forming a plasma etching gas from C4F6, C4F8 or a mixture of C4F6 and C4F8, an oxygen source gas, an inert gas, and C2F4; and
    etching the opening through the dielectric layer to an underlying substrate with said plasma etching gas, wherein a conformal polymer layer is maintained along sidewalls of the opening during said etching.
  2. 2. The method of claim 1, wherein the plasma etching gas comprises C4F6:C2F4, C4F8: C2F4, or C4F8 and C4F6:C2F4 at a ratio of about 0.25-1.5:1.
  3. 3. The method of claim 1, wherein the dielectric layer comprises an oxide.
  4. 4. The method of claim 1, wherein the dielectric layer comprises silicon nitride and the plasma etching gas further comprises a hydrofluorocarbon having the general formula CxHyFz where x=1-6, y=1-6 and z=1-6, or a combination thereof.
  5. 5. The method of claim 1, wherein the opening is a contact hole or a trench having an aspect ratio of about 20-30:1.
  6. 6. The method of claim 1, wherein the conformal polymer layer on the sidewalls of the opening has a thickness of about 5-20 Å for the depth profile of the opening.
  7. 7. The method of claim 1, wherein the dielectric is etched at rate of about 3000-6000 Å/minute.
  8. 8. The method of claim 1, wherein the etch gas consists essentially of said gases.
  9. 9. The method of claim 1, wherein forming the plasma etching gas comprises flowing the gases at a flow rate of about 10-100 sccm for C4F6 or C4F8 and at about 50-150 sccm for C2F4.
  10. 10. The method of claim 1, wherein forming the plasma etch gas comprises flowing C4F6 and C4F8 at a combined flow rate of about 30-100 sccm, and C2F4 at a flow rate of about 50-150 sccm.
  11. 11. A method of etching an opening in a dielectric layer, comprising:
    forming plasma etching gas from C4F6, C4F8 or a mixture thereof at a flow rate of about 50-70 sccm, an oxygen source gas at a flow rate of about 20-40 sccm, an inert diluent gas at a flow rate of about 900-1300 sccm, and C2F4 at a flow rate of about 80-100 sccm; and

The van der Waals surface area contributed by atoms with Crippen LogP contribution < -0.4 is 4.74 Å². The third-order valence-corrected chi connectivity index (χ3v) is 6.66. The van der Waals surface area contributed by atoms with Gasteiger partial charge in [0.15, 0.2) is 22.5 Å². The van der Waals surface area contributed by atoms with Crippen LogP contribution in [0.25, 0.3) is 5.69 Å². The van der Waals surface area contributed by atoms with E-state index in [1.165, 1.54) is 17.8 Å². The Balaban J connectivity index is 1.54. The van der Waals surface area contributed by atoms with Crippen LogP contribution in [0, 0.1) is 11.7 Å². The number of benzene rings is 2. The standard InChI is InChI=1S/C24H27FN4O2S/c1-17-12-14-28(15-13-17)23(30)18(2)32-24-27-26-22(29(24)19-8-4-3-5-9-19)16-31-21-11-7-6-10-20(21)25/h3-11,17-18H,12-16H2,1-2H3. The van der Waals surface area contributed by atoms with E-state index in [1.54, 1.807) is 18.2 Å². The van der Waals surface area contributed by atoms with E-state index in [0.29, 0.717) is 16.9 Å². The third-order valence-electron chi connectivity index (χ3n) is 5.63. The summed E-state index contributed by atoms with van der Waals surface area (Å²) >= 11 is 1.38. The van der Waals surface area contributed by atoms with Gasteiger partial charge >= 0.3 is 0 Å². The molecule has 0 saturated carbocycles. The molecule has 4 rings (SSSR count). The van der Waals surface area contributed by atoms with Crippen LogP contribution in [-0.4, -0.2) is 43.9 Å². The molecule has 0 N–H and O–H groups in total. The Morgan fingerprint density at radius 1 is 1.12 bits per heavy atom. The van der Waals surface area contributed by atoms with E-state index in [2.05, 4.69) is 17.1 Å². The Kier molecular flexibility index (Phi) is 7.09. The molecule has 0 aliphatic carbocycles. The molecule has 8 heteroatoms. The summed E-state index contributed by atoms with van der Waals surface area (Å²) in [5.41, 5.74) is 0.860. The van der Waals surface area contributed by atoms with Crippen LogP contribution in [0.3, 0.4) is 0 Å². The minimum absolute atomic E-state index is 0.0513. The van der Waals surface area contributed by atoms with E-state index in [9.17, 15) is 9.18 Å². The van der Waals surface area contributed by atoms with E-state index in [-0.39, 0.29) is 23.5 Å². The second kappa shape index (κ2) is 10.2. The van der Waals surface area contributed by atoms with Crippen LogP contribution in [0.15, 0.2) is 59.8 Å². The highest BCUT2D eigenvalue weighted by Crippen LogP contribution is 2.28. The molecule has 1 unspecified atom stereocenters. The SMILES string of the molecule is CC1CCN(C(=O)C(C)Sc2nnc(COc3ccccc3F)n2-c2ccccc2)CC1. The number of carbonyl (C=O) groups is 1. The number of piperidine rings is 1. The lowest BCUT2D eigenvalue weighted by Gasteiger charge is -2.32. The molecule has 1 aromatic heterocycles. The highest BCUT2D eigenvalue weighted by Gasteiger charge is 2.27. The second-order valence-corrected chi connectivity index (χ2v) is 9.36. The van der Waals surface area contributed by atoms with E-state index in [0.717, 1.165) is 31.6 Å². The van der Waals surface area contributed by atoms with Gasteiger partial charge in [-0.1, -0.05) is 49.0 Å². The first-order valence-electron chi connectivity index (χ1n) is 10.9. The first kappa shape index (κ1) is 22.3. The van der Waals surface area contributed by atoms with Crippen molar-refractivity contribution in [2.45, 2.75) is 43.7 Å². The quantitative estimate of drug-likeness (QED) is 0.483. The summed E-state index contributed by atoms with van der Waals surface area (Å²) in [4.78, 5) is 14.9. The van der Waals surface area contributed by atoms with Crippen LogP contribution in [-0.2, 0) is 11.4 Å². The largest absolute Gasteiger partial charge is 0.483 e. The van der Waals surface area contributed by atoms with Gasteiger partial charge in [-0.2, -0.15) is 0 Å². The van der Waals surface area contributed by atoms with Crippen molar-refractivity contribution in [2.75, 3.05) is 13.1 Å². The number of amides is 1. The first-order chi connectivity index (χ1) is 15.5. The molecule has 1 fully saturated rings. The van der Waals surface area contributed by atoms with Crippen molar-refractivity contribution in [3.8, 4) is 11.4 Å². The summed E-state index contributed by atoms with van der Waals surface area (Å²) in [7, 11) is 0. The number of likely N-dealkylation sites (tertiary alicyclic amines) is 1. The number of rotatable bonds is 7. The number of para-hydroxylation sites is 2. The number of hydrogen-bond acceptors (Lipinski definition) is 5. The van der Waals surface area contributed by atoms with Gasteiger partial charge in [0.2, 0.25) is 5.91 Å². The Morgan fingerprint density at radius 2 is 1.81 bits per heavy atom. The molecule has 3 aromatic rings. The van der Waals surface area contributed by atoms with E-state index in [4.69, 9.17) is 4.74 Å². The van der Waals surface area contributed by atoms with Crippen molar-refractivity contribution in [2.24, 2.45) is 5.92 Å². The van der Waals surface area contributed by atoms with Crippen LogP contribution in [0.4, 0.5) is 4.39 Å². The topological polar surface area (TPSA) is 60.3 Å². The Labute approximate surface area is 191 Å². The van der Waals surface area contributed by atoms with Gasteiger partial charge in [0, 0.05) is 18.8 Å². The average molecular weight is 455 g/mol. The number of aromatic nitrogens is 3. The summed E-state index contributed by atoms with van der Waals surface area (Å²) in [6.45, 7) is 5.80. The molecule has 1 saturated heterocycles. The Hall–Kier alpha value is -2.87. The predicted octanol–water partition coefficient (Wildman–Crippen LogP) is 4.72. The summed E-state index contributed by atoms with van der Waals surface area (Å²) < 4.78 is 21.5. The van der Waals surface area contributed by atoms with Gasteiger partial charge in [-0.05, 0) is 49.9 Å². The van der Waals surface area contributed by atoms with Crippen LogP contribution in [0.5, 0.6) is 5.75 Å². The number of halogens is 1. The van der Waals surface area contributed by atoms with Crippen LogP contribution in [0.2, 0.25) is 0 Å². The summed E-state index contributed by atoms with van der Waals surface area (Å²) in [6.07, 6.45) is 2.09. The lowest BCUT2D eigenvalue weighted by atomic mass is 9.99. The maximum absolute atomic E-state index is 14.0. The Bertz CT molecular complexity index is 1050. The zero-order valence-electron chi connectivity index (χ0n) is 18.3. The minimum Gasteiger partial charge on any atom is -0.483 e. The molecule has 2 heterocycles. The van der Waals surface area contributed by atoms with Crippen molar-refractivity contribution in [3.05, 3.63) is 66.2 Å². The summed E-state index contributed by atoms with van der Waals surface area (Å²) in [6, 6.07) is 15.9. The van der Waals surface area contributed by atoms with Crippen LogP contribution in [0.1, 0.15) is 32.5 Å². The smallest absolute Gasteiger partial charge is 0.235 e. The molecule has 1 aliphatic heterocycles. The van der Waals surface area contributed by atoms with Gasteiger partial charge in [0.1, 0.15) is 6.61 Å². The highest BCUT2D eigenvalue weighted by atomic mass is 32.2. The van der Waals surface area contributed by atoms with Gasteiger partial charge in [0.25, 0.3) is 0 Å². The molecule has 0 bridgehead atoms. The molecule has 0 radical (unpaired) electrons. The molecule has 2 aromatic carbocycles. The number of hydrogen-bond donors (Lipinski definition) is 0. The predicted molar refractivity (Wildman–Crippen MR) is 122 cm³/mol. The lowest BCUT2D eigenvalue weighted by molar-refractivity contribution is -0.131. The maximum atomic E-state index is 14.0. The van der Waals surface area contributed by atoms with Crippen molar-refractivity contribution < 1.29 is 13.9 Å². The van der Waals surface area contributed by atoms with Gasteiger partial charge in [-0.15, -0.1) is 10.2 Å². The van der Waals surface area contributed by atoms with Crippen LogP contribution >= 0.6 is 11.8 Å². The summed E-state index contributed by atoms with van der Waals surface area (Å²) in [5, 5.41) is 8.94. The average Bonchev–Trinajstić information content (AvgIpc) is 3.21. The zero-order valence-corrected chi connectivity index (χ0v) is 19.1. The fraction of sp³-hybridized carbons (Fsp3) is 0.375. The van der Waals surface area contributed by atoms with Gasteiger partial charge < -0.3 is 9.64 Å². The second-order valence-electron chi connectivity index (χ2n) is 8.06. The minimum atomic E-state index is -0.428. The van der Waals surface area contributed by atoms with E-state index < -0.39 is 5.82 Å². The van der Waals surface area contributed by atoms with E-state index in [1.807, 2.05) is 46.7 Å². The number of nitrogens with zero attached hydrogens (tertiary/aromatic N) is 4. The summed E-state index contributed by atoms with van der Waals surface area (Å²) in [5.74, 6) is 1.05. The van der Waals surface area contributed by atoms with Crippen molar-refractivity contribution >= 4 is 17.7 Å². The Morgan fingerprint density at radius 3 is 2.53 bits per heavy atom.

etching the opening through the dielectric layer to an underlying substrate with said plasma etching gas, wherein a conformal polymer layer is maintained along sidewalls of the opening during said etching.
  12. 12. A method of etching an opening in a dielectric layer comprising:
    applying a plasma etching gas to etch the dielectric layer to an underlying substrate, the plasma etching gas formed from C4F6, C4F8 or mixture thereof, an oxygen source gas, an inert diluent gas, and a halofluorocarbon selected from the group consisting of C2F4Br2, C2F4I2 and CF2I2;
    wherein a conformal polymer layer is maintained along sidewalls of the opening during etching.
  13. 13. The method of claim 12, wherein the plasma etching gas is formed by flowing in C4F6, C4F8 or a mixture thereof at a flow rate of about 10-100 sccm and the halofluorocarbon at a rate of about 50-300 sccm.
  14. 14. The method of claim 13, wherein the plasma etching gas is formed by flowing in C2F4Br2 or C2F4I2 at a rate of about 50-150 sccm, or CF2I2 at a rate of about 100-300 sccm.
  15. 15. The method claim 12, wherein the plasma etching gas comprises C4F6:halofluorocarbon, C4F8:halofluorocarbon or C4F8 and C4F6:halocarbon at a ratio of about 0.25-1.5:1.
  16. 16. The method of claim 12, wherein the plasma etching gas further comprises an additional fluorocarbon gas having the general formula CxFy where x=1-6 and y=2-8.
  17. 17. The method of claim 12, wherein the dielectric layer comprises silicon nitride, and the plasma etching gas further comprises a hydrofluorocarbon gas having the general formula CxHyFz where x=1-6, y=1-6, and z=1-6, or a mixture thereof.
  18. 18. An etch gas for etching a dielectric material comprising at least one of C4F6 and C4F8, and an oxygen source gas, an inert diluent gas, and C2F4 in amounts effective to form a plasma etching gas to etch an opening through the dielectric layer while maintaining a conformal polymer layer on sidewalls of the opening during said etching.
  19. 19. The etch gas of claim 18, further comprising an additional fluorocarbon gas having the general formula CxFy where x=1-6 and y=2-8.
  20. 20. The etch gas of claim 18, further comprising a hydrofluorocarbon gas having the general formula CxHyFz where x=1-6, y=1-6 and z=1-6, or a mixture thereof.
  21. 21. An etch gas for plasma etching a dielectric layer, comprising at least one of C4F6 and C4F8, an oxygen source gas, an inert carrier gas, and a halofluorocarbon selected from the group consisting of C2F4Br2, C2F4I2 and CF2I2 in amounts effective to form a plasma etching gas to etch an opening through a dielectric layer while maintaining a conformal polymer layer on sidewalls of the opening during said etching.
  22. 22. The etch gas of claim 21, consisting essentially of said gases.
  23. 23. The etch gas claim of 21, further comprising of at least one of an additional fluorocarbon gas having the general formula CxFy where x=1-6 and y=2-8, and a hydrofluorocarbon gas having the general formula CxHyFz where x=1-6, y=1-6 and z=1-6.